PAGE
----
Glance dance. For those with lead feet who prefer to just watch, here are the guts. Each Transient module contains two chips. Hence the Musette scales down the Pavane's eight DACs to two per side. Again, there's no internal upsampling. Just so, there's the external option. Software players like PureMusic can tap your computer's processing power to upsample 44.1kHz eight times to arrive at 352.8 kHz before spitting it out the USB pipe line for example.

XMOS-based USB module above
All Engineering HQ in Maasbergen, Holland, left


The Musette will process it all without complaints via USB. For coax, you'd pick 176.4kHz; for Toslink, 88.2kHz. Or, you might prefer the 96/192/384kHz options. Your ears must be the judge. Does any of it make a satisfying difference? Or a detracting one? Or none at all?


Would the latter have you visit a psychiatrist? Best trust your own ears. They're the only ones you must please. About upsampling, here you are in charge. Do nothing and the Musette goes native. That doesn't mean Dutch but, as recorded or committed to file, with no subsequent interpolation applied. 'Purist' might actually be the better term. But doesn't that make you impure if you go the upsampling route? Merde. How quickly a hobbyist pursuit steps into steaming manure. Having fun and enjoying the tunes is the ticket. Friendly disagreements are the spice of life. Flaming hostility is for wankers. End of technical small talk. Time for some photos.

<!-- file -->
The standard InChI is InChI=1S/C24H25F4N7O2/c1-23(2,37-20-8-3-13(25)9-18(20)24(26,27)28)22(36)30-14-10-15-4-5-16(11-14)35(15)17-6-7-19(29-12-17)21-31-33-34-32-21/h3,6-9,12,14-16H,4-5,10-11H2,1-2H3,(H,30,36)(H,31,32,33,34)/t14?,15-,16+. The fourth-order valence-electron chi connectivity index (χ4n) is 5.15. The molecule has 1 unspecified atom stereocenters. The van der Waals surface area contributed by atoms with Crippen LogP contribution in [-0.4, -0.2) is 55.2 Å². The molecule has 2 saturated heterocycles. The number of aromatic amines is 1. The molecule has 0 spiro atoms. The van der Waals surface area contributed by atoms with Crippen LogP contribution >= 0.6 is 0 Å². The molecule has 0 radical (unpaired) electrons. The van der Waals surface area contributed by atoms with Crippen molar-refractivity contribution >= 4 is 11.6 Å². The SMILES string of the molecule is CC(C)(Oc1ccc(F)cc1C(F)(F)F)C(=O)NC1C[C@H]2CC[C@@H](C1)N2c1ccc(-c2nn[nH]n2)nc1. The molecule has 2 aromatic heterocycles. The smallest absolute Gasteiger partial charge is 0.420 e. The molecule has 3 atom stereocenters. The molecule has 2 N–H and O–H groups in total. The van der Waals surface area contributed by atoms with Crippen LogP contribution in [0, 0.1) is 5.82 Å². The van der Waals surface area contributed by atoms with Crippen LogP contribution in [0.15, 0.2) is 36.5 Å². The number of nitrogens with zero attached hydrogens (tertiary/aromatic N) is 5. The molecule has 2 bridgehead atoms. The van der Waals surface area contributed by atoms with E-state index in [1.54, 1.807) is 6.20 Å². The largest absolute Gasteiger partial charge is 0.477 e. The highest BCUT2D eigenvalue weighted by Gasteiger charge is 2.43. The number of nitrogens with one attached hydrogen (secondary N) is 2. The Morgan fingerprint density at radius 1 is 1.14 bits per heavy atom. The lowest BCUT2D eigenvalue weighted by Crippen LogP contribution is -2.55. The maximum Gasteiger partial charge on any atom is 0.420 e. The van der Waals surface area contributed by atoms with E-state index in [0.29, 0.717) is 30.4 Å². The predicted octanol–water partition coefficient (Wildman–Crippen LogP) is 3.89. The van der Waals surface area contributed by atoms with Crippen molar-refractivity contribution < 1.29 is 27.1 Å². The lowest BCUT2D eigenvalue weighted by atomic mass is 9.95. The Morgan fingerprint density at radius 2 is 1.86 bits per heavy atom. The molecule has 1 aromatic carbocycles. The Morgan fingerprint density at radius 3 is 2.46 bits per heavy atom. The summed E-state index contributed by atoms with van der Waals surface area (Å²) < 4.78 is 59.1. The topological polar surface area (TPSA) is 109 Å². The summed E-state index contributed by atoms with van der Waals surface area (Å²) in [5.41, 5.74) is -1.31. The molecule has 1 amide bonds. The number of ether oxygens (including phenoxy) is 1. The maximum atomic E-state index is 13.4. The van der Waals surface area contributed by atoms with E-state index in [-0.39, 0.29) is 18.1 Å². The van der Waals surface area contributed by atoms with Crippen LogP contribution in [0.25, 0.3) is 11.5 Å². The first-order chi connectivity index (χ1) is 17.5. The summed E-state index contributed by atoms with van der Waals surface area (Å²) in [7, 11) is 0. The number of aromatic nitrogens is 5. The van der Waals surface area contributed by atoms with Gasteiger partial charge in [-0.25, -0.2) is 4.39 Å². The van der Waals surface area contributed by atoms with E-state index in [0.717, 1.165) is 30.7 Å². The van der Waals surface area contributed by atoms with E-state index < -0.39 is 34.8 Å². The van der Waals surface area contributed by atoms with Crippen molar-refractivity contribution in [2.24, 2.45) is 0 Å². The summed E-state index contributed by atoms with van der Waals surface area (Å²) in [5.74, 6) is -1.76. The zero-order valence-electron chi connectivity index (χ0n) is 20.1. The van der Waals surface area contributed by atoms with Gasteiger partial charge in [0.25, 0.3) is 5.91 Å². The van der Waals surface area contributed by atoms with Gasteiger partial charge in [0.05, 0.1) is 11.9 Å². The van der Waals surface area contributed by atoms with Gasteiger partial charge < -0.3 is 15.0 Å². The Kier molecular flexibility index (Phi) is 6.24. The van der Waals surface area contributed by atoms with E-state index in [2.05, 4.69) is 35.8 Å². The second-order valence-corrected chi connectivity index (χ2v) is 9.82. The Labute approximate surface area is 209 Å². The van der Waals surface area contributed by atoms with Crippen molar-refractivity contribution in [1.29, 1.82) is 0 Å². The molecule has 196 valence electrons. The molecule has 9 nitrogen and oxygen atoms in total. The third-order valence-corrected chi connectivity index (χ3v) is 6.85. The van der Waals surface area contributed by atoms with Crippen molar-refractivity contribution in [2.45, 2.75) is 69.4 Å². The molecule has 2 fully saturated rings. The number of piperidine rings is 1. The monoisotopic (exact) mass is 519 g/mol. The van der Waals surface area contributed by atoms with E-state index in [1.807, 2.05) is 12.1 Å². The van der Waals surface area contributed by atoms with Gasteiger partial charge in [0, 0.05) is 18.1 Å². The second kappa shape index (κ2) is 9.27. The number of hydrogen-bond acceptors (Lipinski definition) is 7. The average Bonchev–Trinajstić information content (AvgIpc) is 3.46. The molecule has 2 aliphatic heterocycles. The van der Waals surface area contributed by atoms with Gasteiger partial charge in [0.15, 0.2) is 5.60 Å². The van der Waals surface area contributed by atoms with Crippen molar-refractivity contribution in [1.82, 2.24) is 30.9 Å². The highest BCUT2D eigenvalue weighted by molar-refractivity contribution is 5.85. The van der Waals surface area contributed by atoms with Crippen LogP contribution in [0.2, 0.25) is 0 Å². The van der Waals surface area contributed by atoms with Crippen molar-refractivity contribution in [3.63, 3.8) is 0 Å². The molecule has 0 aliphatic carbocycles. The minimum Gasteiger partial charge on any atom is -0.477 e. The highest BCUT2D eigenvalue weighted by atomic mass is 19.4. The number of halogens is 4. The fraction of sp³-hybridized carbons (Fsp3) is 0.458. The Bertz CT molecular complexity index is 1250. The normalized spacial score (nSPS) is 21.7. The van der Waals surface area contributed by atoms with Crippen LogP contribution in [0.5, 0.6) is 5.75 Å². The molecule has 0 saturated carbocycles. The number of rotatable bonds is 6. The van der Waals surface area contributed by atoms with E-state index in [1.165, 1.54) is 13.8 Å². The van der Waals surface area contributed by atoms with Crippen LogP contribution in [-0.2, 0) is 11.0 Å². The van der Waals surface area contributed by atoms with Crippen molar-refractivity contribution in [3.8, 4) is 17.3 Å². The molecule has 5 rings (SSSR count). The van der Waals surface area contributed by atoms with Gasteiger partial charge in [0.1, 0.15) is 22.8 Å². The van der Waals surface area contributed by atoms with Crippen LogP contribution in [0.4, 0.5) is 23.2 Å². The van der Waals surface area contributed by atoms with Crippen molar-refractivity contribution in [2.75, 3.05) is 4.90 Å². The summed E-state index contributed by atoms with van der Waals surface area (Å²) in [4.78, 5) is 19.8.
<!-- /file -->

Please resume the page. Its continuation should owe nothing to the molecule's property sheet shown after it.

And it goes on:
If you wondered what a transient looked like not as a leading edge on a scope, here's one of Cees' 16-legged critters belly up. It's potted to draw the blinds on copy cats; and comes in current and voltage flavours. With 'V' marked, we know that these are voltage output modules. And that's all she said.


As to overall component size, think the complete Foyle's War DVD collection. The foot print is right and so about is the thickness. Waltzing coming up.